Daniela Hernandez: who’s that? Why that’s the ever-so-sensitive junior at Dartmouth who shut down a charity event, intended to benefit cardiac patients, because she found the theme of the event—“Phiesta,” i.e. “Fiesta”—offensive.
Yes, that’s right. As The Daily Caller reports, the self-described “Mexican-born, United-States-raised, first-generation woman of color” (where’s the air-sickness bag?) didn’t like “the Americanization of Cinco de Mayo,” so too bad for those blokes with dodgy tickers.
Listen to the rancid, semi-literate P.C.-speak from this embarrassing beneficiary of the American educational system:
There are various problematic structures and ideologies regarding a Cinco de Mayo-inspired event, and I am sure that we, as a Dartmouth community, could learn from the extensive literature written about the Americanization of Cinco de Mayo and its construction as a drinking holiday in the United States, cultural appropriation and the inappropriate usage of cultural clothing, and the exploitation of groups of people and cultures for the sake of business opportunities.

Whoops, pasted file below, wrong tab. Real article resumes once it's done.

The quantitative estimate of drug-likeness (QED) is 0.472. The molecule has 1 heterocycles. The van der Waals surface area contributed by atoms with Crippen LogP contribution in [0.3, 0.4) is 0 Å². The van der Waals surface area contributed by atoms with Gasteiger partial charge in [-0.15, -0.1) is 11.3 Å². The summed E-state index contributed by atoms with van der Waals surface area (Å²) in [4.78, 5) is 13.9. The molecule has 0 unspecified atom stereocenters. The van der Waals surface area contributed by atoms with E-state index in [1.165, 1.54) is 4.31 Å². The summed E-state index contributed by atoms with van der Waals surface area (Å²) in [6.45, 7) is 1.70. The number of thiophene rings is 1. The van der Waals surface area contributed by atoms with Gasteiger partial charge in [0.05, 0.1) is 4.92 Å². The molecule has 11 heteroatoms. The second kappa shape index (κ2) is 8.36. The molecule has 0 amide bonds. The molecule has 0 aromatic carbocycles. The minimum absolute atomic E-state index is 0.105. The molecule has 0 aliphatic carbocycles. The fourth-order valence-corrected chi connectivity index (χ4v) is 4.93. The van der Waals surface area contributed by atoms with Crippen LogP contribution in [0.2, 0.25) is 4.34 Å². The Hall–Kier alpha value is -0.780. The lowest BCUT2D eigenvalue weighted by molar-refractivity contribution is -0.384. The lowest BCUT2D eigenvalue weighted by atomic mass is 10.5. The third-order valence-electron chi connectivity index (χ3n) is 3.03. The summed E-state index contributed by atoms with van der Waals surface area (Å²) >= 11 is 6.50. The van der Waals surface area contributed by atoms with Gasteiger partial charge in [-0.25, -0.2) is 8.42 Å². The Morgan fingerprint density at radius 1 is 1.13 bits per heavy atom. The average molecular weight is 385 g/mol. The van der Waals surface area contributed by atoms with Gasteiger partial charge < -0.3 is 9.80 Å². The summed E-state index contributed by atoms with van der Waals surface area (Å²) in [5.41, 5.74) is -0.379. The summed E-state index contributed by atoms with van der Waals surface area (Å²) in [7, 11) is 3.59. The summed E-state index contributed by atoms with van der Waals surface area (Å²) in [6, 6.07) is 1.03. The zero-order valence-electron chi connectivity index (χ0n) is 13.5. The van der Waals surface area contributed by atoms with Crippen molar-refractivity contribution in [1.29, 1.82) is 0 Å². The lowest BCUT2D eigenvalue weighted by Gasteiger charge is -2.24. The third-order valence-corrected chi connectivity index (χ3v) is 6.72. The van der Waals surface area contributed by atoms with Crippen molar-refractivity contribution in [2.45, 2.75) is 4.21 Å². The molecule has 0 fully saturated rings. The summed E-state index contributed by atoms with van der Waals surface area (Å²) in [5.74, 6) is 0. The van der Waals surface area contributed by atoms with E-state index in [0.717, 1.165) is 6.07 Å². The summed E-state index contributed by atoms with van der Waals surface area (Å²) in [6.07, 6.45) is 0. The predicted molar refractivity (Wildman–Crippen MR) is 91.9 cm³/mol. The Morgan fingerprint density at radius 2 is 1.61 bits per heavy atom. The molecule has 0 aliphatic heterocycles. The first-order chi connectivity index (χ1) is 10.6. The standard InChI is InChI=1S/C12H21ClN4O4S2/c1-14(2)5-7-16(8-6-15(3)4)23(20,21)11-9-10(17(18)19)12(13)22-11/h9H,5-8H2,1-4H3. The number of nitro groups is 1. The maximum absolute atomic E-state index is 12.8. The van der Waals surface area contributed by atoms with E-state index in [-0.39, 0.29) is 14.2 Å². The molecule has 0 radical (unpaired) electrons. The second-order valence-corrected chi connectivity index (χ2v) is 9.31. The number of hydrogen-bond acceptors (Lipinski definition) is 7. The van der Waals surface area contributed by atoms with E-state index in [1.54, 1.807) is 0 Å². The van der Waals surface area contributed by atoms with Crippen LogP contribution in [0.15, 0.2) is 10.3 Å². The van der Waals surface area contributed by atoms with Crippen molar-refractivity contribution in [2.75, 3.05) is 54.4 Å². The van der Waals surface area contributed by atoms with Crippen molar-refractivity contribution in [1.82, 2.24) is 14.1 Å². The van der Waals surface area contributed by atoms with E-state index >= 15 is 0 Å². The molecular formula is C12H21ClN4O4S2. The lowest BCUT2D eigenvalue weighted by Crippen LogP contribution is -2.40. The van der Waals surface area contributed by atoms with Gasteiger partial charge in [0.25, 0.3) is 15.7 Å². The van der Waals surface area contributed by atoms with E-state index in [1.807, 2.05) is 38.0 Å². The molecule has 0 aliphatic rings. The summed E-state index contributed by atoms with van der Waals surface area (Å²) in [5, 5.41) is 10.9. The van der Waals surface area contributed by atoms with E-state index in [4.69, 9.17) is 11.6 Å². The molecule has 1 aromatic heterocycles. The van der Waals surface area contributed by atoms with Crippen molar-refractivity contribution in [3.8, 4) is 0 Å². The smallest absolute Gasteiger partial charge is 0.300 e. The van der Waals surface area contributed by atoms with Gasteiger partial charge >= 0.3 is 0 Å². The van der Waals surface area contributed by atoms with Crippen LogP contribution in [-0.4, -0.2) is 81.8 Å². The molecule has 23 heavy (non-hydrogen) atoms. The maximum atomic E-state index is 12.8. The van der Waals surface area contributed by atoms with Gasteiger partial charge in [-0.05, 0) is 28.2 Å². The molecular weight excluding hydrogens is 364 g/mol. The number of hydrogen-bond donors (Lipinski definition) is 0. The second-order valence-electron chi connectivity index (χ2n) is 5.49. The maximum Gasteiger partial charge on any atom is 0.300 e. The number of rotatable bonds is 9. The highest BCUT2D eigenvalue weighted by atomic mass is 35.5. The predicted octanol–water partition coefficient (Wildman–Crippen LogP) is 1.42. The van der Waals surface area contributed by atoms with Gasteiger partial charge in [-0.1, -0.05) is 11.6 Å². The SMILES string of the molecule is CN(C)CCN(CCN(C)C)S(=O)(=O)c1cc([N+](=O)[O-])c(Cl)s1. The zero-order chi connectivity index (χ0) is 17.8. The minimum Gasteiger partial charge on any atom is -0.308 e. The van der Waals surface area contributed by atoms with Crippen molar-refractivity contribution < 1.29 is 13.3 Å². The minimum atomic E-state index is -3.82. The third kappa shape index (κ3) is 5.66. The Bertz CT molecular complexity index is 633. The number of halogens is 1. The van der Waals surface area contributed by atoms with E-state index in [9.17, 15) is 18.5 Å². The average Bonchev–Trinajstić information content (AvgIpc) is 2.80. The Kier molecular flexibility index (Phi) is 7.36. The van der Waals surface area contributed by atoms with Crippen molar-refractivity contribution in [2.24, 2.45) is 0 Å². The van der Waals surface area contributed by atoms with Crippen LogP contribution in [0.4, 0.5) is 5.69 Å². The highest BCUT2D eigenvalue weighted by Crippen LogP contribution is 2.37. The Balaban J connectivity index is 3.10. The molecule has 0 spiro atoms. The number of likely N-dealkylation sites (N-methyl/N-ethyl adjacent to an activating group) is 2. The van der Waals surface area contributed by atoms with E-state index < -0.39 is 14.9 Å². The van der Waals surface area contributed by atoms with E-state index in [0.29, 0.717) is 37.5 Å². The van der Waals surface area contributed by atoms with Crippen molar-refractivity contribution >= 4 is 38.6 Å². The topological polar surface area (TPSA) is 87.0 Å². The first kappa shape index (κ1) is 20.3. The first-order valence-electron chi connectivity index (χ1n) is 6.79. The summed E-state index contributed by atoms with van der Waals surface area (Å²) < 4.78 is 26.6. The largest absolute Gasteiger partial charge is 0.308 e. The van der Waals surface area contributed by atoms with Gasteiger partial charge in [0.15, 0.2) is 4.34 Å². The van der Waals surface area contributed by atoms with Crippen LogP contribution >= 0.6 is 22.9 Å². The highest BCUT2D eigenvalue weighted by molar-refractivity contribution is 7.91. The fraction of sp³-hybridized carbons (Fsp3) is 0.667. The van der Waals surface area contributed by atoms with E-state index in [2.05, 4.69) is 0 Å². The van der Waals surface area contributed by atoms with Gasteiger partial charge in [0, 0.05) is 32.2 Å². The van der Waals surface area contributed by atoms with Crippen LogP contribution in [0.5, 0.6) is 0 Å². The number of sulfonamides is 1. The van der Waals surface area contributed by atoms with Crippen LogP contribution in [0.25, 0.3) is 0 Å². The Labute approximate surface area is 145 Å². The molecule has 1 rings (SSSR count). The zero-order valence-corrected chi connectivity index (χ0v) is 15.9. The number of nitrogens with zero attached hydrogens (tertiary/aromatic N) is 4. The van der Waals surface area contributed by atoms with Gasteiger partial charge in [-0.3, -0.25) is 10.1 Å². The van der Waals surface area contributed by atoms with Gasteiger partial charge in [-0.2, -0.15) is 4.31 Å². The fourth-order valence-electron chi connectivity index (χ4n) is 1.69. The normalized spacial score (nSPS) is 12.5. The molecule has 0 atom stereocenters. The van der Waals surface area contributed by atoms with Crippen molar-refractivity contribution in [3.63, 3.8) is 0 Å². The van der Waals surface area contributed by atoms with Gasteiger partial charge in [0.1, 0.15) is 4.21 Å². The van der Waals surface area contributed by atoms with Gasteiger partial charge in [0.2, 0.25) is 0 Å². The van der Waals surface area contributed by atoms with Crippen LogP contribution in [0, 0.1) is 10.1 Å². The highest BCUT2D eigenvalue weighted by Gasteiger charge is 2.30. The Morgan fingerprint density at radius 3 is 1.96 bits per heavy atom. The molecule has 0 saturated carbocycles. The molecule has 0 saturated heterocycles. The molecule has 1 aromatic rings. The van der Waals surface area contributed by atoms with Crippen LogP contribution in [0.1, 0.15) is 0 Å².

Give me a break.
But what’s even more dismaying than Hernandez’s little pout is the reaction of Taylor Cathcart, the president of Phi Delta Alpha, the fraternity that had planned the event, as you’ll see on the next page.
“We felt,” said Mr. Cathcart, “that the possibility of offending even one member of the Dartmouth community was not worth the potential benefits of having the fundraiser.”
Really? This is an American college? This is Dartmouth? This exhibition of emasculated, lily-livered timidity is just another sign that academia in this country is in a terminal state. It has become the protected home of modern-day Eloi, the fragile, pampered, defenseless beneficiaries of other people’s labor that H.G. Wells portrayed in The Time Machine. There has been a lot of talk recently about the “higher education bubble,” and no wonder. By reneging on their obligation to foster independence and free inquiry, those privileged bastions have utterly forfeited the moral authority our society invested in them. The accumulation of repulsive and cowardly episodes like this one at Dartmouth will sooner or later—probably sooner—erode pubic trust to the point that the entire higher educational establishment will implode. That’s if the Morlocks don’t get them first.